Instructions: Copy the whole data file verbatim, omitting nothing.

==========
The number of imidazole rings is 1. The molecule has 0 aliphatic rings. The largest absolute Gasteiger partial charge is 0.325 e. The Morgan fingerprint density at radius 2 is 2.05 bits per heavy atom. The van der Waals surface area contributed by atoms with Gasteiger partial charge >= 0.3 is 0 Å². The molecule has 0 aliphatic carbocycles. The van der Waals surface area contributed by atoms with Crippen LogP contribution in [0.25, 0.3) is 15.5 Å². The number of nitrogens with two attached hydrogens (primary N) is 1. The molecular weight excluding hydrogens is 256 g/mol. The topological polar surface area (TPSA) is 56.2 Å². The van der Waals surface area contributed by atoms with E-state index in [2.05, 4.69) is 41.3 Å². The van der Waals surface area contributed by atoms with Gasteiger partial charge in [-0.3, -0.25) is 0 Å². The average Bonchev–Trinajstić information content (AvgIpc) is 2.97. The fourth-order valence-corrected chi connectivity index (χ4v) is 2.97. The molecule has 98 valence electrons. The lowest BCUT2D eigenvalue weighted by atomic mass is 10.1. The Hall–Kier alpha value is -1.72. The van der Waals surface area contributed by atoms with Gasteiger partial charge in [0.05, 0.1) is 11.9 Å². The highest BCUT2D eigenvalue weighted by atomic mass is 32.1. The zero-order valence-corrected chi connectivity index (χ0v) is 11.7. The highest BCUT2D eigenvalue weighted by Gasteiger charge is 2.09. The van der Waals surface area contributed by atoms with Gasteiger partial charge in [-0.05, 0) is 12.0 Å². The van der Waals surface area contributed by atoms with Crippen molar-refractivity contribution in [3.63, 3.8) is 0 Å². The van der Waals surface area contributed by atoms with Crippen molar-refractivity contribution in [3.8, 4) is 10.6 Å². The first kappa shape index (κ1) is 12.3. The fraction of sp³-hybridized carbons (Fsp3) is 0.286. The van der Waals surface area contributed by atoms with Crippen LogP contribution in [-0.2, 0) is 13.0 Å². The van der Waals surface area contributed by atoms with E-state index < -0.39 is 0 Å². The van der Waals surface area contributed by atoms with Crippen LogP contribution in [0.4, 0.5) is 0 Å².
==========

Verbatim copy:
The number of imidazole rings is 1. The molecule has 0 aliphatic rings. The largest absolute Gasteiger partial charge is 0.325 e. The Morgan fingerprint density at radius 2 is 2.05 bits per heavy atom. The van der Waals surface area contributed by atoms with Gasteiger partial charge >= 0.3 is 0 Å². The molecule has 0 aliphatic carbocycles. The van der Waals surface area contributed by atoms with Crippen LogP contribution in [0.25, 0.3) is 15.5 Å². The number of nitrogens with two attached hydrogens (primary N) is 1. The molecular weight excluding hydrogens is 256 g/mol. The topological polar surface area (TPSA) is 56.2 Å². The van der Waals surface area contributed by atoms with E-state index in [2.05, 4.69) is 41.3 Å². The van der Waals surface area contributed by atoms with Gasteiger partial charge in [-0.3, -0.25) is 0 Å². The average Bonchev–Trinajstić information content (AvgIpc) is 2.97. The fourth-order valence-corrected chi connectivity index (χ4v) is 2.97. The molecule has 98 valence electrons. The lowest BCUT2D eigenvalue weighted by atomic mass is 10.1. The Hall–Kier alpha value is -1.72. The van der Waals surface area contributed by atoms with Gasteiger partial charge in [0.05, 0.1) is 11.9 Å². The highest BCUT2D eigenvalue weighted by atomic mass is 32.1. The zero-order valence-corrected chi connectivity index (χ0v) is 11.7. The highest BCUT2D eigenvalue weighted by Gasteiger charge is 2.09. The van der Waals surface area contributed by atoms with Gasteiger partial charge in [-0.05, 0) is 12.0 Å². The van der Waals surface area contributed by atoms with Crippen molar-refractivity contribution in [3.63, 3.8) is 0 Å². The van der Waals surface area contributed by atoms with Crippen molar-refractivity contribution in [3.8, 4) is 10.6 Å². The first kappa shape index (κ1) is 12.3. The fraction of sp³-hybridized carbons (Fsp3) is 0.286. The van der Waals surface area contributed by atoms with Crippen LogP contribution in [-0.2, 0) is 13.0 Å². The van der Waals surface area contributed by atoms with E-state index < -0.39 is 0 Å². The van der Waals surface area contributed by atoms with Crippen LogP contribution in [0.4, 0.5) is 0 Å².